Framing Pieces: Designs of the Gloss in Joyce, Woolf, and Pound

Framing Pieces: Designs of the Gloss in Joyce, Woolf, and Pound

Framing Pieces: Designs of the Gloss in Joyce, Woolf, and Pound

Framing Pieces: Designs of the Gloss in Joyce, Woolf, and Pound

Synopsis

In Framing Pieces, Whittier-Ferguson recovers and explores drafts, notes, glosses, essays, and guides that high modernists, such as James Joyce, Virginia Woolf, T.S. Eliot, and Ezra Pound generated in order to interpret their own work. These archival materials reveal a complex picture of how texts like Finnegan's Wake, A Room of One's Own, Three Guineas, and ABC's of Reading were annotated and framed by their authors, and how the authors illuminated and obscured various aspects of the annotations. Whittier-Ferguson also examines the first editions and periodicals in which these works appeared to show how modernist writers gauged the extent of their audience and tried to control their readers' encounters with their writing.

Excerpt

As the book goes out into a larger, a more varied audience these
influences become more and more complex. According to its wealth, its
poverty, its education, its ignorance, the public demands what satisfies
its own need--poetry, history, instruction, a story to make them forget
their own drab lives. the thing that the writer has to say becomes
increasingly cumbered.

Virginia Woolf, Anon

Joyce's most flamboyant, entirely overt display of apparatus comes in what his readers call the Lessons or the Schoolroom chapter of Finnegans Wake (II.2), a chapter heavily encumbered with marginalia and footnotes. and these pages' florid borders blossom further when we return the Lessons to transition, when we place ii.2 beside the first book devoted solely to Work in Progress: Our Exagmination Round His Factification for Incamination of Work in Progress (1929), and when we search also for the origins of these glosses in the drafts of the chapter. These additional framings perfectly suit Joyce's Lessons," since ii.2, in conjunction with its focus on rambunctious children being schooled and eluding their teachers' designs, concerns itself more generally with all readers--those unrestrained, irrepressible generators of literal and metaphorical apparatus whose interpretive and misinterpretive activity adds unpredictably to the dimensions of every text over time. I turn to the details of ii.2 only after looking at the issue of transition in which the first annotated Lessons appeared, as well as at Our Exagmination, attending to the apparatus loosely attached to Joyce's text by other hands. in addition to providing a sociopolitically relevant frame for Work in Progress transition constitutes a crucially important theater for the elaborate, elaborative production of Finnegans Wake and for many of the first exegeses of Joyce's demanding book. the published Wake displays a more narrowly circumscribed, less fully annotated version of the Lessons. . . ."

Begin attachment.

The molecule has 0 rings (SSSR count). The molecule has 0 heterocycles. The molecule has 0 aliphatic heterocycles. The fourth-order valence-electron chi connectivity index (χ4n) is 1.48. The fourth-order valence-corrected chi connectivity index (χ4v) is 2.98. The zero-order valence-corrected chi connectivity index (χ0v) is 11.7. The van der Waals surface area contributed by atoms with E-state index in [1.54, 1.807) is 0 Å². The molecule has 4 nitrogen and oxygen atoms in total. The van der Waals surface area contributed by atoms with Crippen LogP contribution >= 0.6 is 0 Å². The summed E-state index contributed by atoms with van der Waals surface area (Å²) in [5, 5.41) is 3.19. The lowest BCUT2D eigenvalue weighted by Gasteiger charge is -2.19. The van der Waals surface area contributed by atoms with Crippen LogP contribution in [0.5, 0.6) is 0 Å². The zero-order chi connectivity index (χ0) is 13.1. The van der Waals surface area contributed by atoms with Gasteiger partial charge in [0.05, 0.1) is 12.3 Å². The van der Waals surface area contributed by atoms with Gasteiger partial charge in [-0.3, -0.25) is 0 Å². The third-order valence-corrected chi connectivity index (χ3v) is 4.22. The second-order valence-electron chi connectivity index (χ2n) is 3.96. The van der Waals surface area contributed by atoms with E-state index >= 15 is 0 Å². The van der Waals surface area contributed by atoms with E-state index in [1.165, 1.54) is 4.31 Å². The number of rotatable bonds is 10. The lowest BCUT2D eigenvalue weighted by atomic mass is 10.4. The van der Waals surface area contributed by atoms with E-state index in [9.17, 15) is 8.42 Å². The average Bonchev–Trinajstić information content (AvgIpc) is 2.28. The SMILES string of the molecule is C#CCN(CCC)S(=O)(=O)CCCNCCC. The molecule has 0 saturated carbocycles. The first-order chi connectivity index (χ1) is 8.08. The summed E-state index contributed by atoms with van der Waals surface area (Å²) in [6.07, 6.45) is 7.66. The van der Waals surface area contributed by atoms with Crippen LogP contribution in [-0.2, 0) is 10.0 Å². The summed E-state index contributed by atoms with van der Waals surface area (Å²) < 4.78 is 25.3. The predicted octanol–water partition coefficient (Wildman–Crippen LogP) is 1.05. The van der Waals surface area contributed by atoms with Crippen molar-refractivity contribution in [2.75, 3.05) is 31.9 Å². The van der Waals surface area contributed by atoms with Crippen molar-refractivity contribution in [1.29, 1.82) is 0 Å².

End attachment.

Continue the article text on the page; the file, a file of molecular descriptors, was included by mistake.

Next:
Search by... Author
Show... All Results Primary Sources Peer-reviewed

Oops!

An unknown error has occurred. Please click the button below to reload the page. If the problem persists, please try again in a little while.